Spring 2022 Courses

PHL 205/205H: Science and Culture

PHL 205: TR 1:15pm -- 2:35pm -- Dr. Emily Zakin

PHL 205H: TR 2:50pm – 4:10pm – Dr. Emily Zakin

This course will examine philosophical questions that arise at the intersection of, and in the fault lines between, scientific conceptions of reality and the everyday experience of reality. Looking at the cultural, ethical, political, and social dimensions of scientific practices, and reading across multiple genres, we will explore a variety of arenas where scientific knowledge and technological development have transformed human experience (including experience with the non-human world), and, conversely, arenas where reflection and insight are necessary to confront and navigate conundrums of meaning, value, and action presented by scientific endeavors. Potential topics might include: the roles of scientific, political, and ethical reasoning in considerations of public health; human/non-human animal relations; climate change and collective agency; and the impact of new media and communication technologies on the boundary between public and private and on the social transmission of (mis-)information. 


PHL 265: Confronting Death

MW 2:50pm – 4:10pm – Dr. Keith Fennen

We are well aware that all living things will die and we inevitably imagine, even if only vaguely, our own future death. By actively considering the end of life, our own and that of others, we can hopefully lead more thoughtful and satisfying lives. With that in mind, this course will investigate death and dying. Through conversations, writing, and projects that engage philosophy, literature, photography, film, and poetry, we will investigate topics such as grief and mourning, human reactions and attitudes towards death, the practice of burying the dead, suicide, war, and the death penalty. While our focus will be on human death, we will consider some of these topics in the context of nonhuman death. This course aims to foster a classroom space and community where open and honest conversation and careful, serious, and meaningful inquiry are the norm.


PHL 273: Formal Logic

MWF 10:05am – 11:20am – Dr. Michael Hicks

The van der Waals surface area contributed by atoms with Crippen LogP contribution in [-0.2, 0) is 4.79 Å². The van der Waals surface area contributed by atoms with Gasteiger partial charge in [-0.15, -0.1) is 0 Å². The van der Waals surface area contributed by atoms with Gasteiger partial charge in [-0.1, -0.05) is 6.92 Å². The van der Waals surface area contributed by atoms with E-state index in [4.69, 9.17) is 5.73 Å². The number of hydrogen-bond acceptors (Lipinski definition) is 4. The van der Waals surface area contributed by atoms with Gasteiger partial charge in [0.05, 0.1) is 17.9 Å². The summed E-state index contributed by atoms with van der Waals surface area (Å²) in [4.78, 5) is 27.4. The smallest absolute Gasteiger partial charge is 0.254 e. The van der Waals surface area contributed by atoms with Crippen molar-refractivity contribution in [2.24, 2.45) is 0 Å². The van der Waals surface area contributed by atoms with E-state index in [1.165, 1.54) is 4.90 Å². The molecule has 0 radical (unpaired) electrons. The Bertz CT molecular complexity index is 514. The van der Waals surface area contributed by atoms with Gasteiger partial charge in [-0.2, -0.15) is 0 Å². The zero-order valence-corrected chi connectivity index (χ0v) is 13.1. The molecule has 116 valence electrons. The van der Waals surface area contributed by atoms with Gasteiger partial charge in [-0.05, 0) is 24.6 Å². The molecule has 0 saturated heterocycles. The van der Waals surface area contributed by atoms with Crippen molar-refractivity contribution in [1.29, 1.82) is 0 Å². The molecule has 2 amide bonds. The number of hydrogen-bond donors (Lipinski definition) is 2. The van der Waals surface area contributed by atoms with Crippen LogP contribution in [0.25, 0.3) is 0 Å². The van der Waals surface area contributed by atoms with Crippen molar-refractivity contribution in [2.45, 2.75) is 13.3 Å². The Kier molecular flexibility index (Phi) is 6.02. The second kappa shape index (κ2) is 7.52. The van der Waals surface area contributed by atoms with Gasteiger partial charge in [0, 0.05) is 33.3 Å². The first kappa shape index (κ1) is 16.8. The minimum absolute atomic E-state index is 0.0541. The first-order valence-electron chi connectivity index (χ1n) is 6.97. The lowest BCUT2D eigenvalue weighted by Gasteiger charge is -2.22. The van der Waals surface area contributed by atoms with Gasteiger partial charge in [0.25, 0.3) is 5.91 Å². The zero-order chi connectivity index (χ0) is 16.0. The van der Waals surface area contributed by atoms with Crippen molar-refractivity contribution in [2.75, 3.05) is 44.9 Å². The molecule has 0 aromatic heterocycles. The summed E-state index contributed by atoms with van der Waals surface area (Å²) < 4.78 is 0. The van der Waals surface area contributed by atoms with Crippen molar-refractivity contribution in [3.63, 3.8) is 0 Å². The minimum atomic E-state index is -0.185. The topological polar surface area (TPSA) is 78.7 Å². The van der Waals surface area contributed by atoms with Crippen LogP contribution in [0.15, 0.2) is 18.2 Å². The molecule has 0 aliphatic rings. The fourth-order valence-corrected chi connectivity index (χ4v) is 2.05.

It is tempting to characterize a really good argument this way: if you accept its premises you must accept its conclusion. This course begins by analyzing this “must"—in what sense can one be logically compelled? What is it for an argument to be valid? A simple trick called “formalization” allows us to focus on certain structural features that are often relevant to the validity of an argument. In this course, we consider two formalizations, sentential logic and a first-order quantification-theory that builds on it, and figure out how to use them to show the validity of arguments. The primary task will be to master these mathematical representations of argument. As such this class is very different from other philosophy classes: homework will often be pseudo-mathematical, and there is very little writing.


PHL 302: Modern Philosophy

MW 10:05am – 11:55am – Dr. Keith Fennen

Philosophic activity in Europe during the 17th and 18th centuries is generally referred to as Modern Philosophy. During this time, philosophic activity, both in terms of the critique of traditional concepts and the development of new ideas, was exceptionally high. New conceptions of science, nature, political association, and morality, for example, were put forth. In this course, we will study works by Descartes, Pascal, Spinoza, Leibniz, Hume, and Kant, but we will also read brief excerpts from other thinkers. While we will discuss each thinker’s overall philosophical system, some guiding themes throughout the semester will be the self and its constitution, judgment, agency, immanence, and transcendence.


PHL 331: Ideal and Non-Ideal Theory in Contemporary Political Philosophy

TR 1:15pm – 2:35pm – Dr. Chris King